Many years ago, I was told that as a manager, we are an average of our entire team. This is an accurate observation, because we rely on each and every person on our team to create our outcomes.
I have reflected on this advice a many times over the years when employees performance and behaviours have impacted positively or negatively on my reputation or performance.
I have been guilty of allowing high performing, but terribly behaved staff to cause teams to suffer, I have made emotional decisions when recruiting and I have also helped develop some amazing employees. We all make mistakes and we become better managers when we genuinely learn from our experiences.
Some key times to consider this concept;
- When hiring new staff – will this person increase or decrease my performance?
- When managing performance – is the issue a lack of capacity or is it an attitude problem? What can I contribute to the solution or the person’s development? I.E. Training, coaching, setting boundaries, re-motivating, etc. Do I need to cut my losses and exit the employee from the business?
- When a high performer resigns – what is the reason for this person leaving? What can I learn so I don’t lose people who are increasing my performance in the future?
Sam has 3 employees on his team;
- Stacy is fairly new to the business and is still learning the ropes. She has the potential to be a good performer once she gains more experience and technical skill. Currently Sam would score her overall performance at 60%
- Fred has been with the business for several years. He lacks motivation and Sam spends a fair amount of time pushing him to get work done and to standard. Fred is capable of a better standard of work, however he usually does the bare minimum. Sam scores Fred’s performance at 40%
- Chloe has been with the business for 2 years and is a dream employee. She consistently performs above expectations and is self-driven. She gets along with the team and works hard. Sam feels he would be lost without Chloe and rates her performance at 100%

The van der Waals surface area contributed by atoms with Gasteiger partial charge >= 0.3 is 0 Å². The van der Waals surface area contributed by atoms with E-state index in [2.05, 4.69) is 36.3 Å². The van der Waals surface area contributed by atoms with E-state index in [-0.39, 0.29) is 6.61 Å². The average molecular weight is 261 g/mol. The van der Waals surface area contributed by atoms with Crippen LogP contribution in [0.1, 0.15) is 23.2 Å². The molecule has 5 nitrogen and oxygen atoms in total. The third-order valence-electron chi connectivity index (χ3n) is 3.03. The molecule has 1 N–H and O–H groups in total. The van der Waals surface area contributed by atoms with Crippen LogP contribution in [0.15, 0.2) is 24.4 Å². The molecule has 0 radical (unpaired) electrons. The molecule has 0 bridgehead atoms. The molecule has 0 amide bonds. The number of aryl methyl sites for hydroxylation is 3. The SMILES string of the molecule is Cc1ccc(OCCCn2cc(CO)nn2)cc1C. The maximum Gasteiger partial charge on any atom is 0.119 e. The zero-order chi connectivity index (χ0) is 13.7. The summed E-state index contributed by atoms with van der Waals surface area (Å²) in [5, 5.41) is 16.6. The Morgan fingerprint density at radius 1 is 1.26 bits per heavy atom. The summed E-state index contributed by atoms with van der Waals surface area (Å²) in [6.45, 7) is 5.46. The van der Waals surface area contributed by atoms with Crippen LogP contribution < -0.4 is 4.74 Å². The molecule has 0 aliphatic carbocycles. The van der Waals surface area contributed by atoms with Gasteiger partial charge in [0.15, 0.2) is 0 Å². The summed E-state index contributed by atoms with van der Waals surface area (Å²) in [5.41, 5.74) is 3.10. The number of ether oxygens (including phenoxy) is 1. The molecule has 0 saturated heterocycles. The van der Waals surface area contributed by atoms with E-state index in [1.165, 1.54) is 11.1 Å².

So despite Sam having a dream employee, his other team members are bringing down his performance. Sam’s score is 66%
At this point, Sam has a few options available to him. To increase his own performance, he can performance manage Fred to either exit him from the business or improve his performance. Sam can also make sure that Stacy is given every opportunity to learn and grow as quickly as possible. The more confident she is, the better her performance will be.
A side note on Fred’s performance; if Fred was previously working at a higher level, I would recommend digging down and finding out what is the reason for the attitude change. People sabotage their jobs for a range of reasons and they’re not always obvious and sometimes it is something we can have a role in improving.
Now let’s imagine that Sam tends to avoid conflict and doesn’t deal with Fred’s performance. This is extremely dangerous because as a new employee, Stacy might learn bad attitudes and behaviours from him and never meet her potential and it would be a major crisis if Chloe got sick of doing all the heavy lifting and left the business.